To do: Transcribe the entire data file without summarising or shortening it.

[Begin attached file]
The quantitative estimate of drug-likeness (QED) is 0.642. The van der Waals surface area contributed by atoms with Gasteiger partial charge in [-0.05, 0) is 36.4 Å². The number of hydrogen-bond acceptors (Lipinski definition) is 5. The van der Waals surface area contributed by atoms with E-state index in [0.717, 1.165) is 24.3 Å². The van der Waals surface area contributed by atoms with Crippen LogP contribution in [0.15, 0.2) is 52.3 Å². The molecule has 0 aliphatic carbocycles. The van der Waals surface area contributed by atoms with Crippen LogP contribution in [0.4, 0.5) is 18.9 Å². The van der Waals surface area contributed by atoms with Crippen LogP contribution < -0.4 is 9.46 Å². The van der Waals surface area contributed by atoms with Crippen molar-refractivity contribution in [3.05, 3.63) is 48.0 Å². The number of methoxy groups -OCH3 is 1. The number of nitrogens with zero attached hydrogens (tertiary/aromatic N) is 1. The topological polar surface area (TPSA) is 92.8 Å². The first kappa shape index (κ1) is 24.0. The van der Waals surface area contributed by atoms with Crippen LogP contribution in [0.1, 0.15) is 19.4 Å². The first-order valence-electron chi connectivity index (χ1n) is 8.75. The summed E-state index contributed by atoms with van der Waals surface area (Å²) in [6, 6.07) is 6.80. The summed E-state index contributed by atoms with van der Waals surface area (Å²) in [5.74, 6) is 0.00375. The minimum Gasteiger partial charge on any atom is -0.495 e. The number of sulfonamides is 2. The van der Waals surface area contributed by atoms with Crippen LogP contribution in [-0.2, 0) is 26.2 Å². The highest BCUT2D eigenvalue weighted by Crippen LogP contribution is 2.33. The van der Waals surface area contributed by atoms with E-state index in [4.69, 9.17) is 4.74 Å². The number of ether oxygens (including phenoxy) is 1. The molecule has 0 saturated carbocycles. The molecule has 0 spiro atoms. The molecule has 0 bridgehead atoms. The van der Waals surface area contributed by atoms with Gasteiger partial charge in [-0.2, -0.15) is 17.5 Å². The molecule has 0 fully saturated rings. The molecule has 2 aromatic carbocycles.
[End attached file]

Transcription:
The quantitative estimate of drug-likeness (QED) is 0.642. The van der Waals surface area contributed by atoms with Gasteiger partial charge in [-0.05, 0) is 36.4 Å². The number of hydrogen-bond acceptors (Lipinski definition) is 5. The van der Waals surface area contributed by atoms with E-state index in [0.717, 1.165) is 24.3 Å². The van der Waals surface area contributed by atoms with Crippen LogP contribution in [0.15, 0.2) is 52.3 Å². The molecule has 0 aliphatic carbocycles. The van der Waals surface area contributed by atoms with Crippen LogP contribution in [0.4, 0.5) is 18.9 Å². The van der Waals surface area contributed by atoms with Crippen LogP contribution < -0.4 is 9.46 Å². The van der Waals surface area contributed by atoms with Crippen molar-refractivity contribution in [3.05, 3.63) is 48.0 Å². The number of methoxy groups -OCH3 is 1. The number of nitrogens with zero attached hydrogens (tertiary/aromatic N) is 1. The topological polar surface area (TPSA) is 92.8 Å². The first kappa shape index (κ1) is 24.0. The van der Waals surface area contributed by atoms with Crippen LogP contribution in [0.1, 0.15) is 19.4 Å². The first-order valence-electron chi connectivity index (χ1n) is 8.75. The summed E-state index contributed by atoms with van der Waals surface area (Å²) in [6, 6.07) is 6.80. The summed E-state index contributed by atoms with van der Waals surface area (Å²) in [5.74, 6) is 0.00375. The minimum Gasteiger partial charge on any atom is -0.495 e. The number of sulfonamides is 2. The van der Waals surface area contributed by atoms with Crippen LogP contribution in [-0.2, 0) is 26.2 Å². The highest BCUT2D eigenvalue weighted by Crippen LogP contribution is 2.33. The van der Waals surface area contributed by atoms with E-state index in [4.69, 9.17) is 4.74 Å². The number of ether oxygens (including phenoxy) is 1. The molecule has 0 saturated carbocycles. The molecule has 0 spiro atoms. The molecule has 0 bridgehead atoms. The van der Waals surface area contributed by atoms with Gasteiger partial charge in [-0.2, -0.15) is 17.5 Å². The molecule has 0 fully saturated rings. The molecule has 2 aromatic carbocycles.